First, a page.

The prayer I fell into this morning at my altar.
I will do my best today to be of service to something larger than me. I’m not talking about organized larger-than-mes out there (the Peace Corps, the Red Cross, the Salvation Army), although they’re perfectly worthy places to serve.
I’m talking about the larger-than-me organism of my marriage. For instance, when was the last time I warmed some lavender coconut oil and rubbed her feet with it just before bed, instead of watching my own TV show in a different room while she read and eventually fell asleep?
When did I last decorate her place mat with a little sprig of green in a bud vase, instead of scrounging around for myself in the kitchen like a zombie, bored and listless? When did I last give her my full attention during a story I already knew by heart?
I’m talking about the larger-than-me community of my family. Really listening to my grandson, not performing for him. Looking for and hearing my daughter. My son-in-law. My sons. My friends. Asking questions, and then (this is so important) leaving space for the answers. And not even once trying to fix or spin it in a ‘good’ direction. This, too, is service.
I’m talking about the larger-than-me world of strangers. Being kind to people I’ll never know, who can never thank me. People I can serve in the moment. Smiling in a snarl of traffic at the guy trying to scootch into my lane, stopping so he can be successful when no one else would do it.
Or speaking with a genuinely caring voice to the customer support guy from Verizon. (I wished one of them a really good night’s sleep and he responded with such tender surprise and gratitude.)
Or stopping to admire someone’s limping, smelly, 17-year-old mutt who’s blind and deaf and takes forever to get around the block — to show respect, and to know that this could be, right now, the only love of that person’s life who’s still around to love.
And I’m talking about the ecosystem. The one that is our planet. And the one that is our mind. How can I serve? I can serve by watching what and how and how much I eat. I can serve by watching what and how and how much I consume goods and services. I can serve by making sustainable choices in not only the world around me,
but the world inside me.
Are my thoughts sustainable?
Do they drain my resources, leave me tired and contracted and afraid?
Or do they feed the ecosystem of my being, bowing to what is
(without craving, aversion, or indifference)?
I will do my best today to open to everything I’ve been given. I’ve been given this human life. A gift from my parents, and/or God, and/or science, and/or the human systems that have been created over millennia. Because of them, I have experienced breathing, crying, dancing, sleeping, rage, confusion, clarity, sex, pregnancy, labor, singing, composing, fatigue, rest, laughter, math, sewing, finding answers, cooking, and on and on and on and on and on into infinity.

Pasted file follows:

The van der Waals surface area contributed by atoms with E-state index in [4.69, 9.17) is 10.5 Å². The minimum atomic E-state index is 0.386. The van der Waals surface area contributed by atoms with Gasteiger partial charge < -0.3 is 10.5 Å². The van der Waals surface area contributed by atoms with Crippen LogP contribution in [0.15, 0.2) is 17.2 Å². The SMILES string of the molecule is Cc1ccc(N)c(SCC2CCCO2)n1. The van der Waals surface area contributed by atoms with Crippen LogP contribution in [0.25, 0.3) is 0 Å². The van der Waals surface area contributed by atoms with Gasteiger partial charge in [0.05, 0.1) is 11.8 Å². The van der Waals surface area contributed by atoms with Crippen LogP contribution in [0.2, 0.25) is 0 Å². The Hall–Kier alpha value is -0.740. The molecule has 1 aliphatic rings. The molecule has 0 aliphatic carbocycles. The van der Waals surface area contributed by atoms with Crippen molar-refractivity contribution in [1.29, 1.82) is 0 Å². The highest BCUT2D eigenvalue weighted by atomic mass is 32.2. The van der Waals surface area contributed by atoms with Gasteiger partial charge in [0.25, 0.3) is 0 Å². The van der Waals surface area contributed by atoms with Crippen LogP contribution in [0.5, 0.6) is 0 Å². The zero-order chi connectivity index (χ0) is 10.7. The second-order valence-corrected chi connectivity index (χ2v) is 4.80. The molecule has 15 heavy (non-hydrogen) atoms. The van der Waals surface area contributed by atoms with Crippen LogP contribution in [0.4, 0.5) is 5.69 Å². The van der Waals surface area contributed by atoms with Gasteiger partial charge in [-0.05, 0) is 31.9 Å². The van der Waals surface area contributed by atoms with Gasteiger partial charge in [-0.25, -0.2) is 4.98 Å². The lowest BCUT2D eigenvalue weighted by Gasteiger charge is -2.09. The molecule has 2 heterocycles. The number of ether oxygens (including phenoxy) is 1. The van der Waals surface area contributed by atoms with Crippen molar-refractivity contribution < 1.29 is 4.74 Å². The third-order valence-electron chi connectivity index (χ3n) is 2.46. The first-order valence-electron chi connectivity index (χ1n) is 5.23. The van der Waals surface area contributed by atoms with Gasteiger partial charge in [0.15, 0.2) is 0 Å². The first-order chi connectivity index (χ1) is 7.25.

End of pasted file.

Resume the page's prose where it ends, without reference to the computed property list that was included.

Gifts I’ve taken for granted: I get to walk down the street (by myself, if I want to). I get to drink and bathe and wash dishes in clean water. I am allowed to read anything, write anything, wonder about anything. I can drive (by myself, if I want to). I own a slim, metal ‘book’ of magic that can take me anywhere, that can teach me just about anything I want to learn. I can carry it with me anywhere I go.
There are many places on this earth where those privileges do not exist. I live where they do exist. Where they’re just part of the wallpaper. I live and breathe by the grace of these benefits; and, like a fish's relationship to water, I don’t even see them.
I will do my best today to experience everything as my teacher. Couldn’t sleep last night, so I got up and wandered around. At a certain point, I realized I’d been standing in one place for an hour — an hour— just scrolling through Twitter and Facebook. So much hatred there on all sides. It was like seeing multiple car wrecks, layered on top of earthquakes, in an erupting volcano. How does that become my teacher?
Like this: Every single tweet is a sutra, inviting me to notice how sucked in I got. Inviting me to pay attention to my body instead of the roiling reactionaries out there. Inviting me to return to the breath, to remember that on my way to my meditation cushion, I picked up my phone and here I am instead—standing and scrolling. Inviting me to notice that in this moment, instead of meditating, I’m choosing to shovel wheelbarrows full of opinion, belief, snark, mistrust and general shade into my consciousness.
I could have made a different choice. I could have ignored my phone and sat on my cushion.
Every single tweet, every post, every meme is a teacher, a mindfulness bell, a gateway into consciousness. I must stop scrolling (a perfect metaphor for pervasive dissatisfaction), and enter through any one of those gateways into the awakened consciousness that has been there since the beginning.
I will do my best today. It’s all I can do.
And then, tonight, I will do my best to lie down and let it all go.
May all beings benefit. May all beings be happy, and free.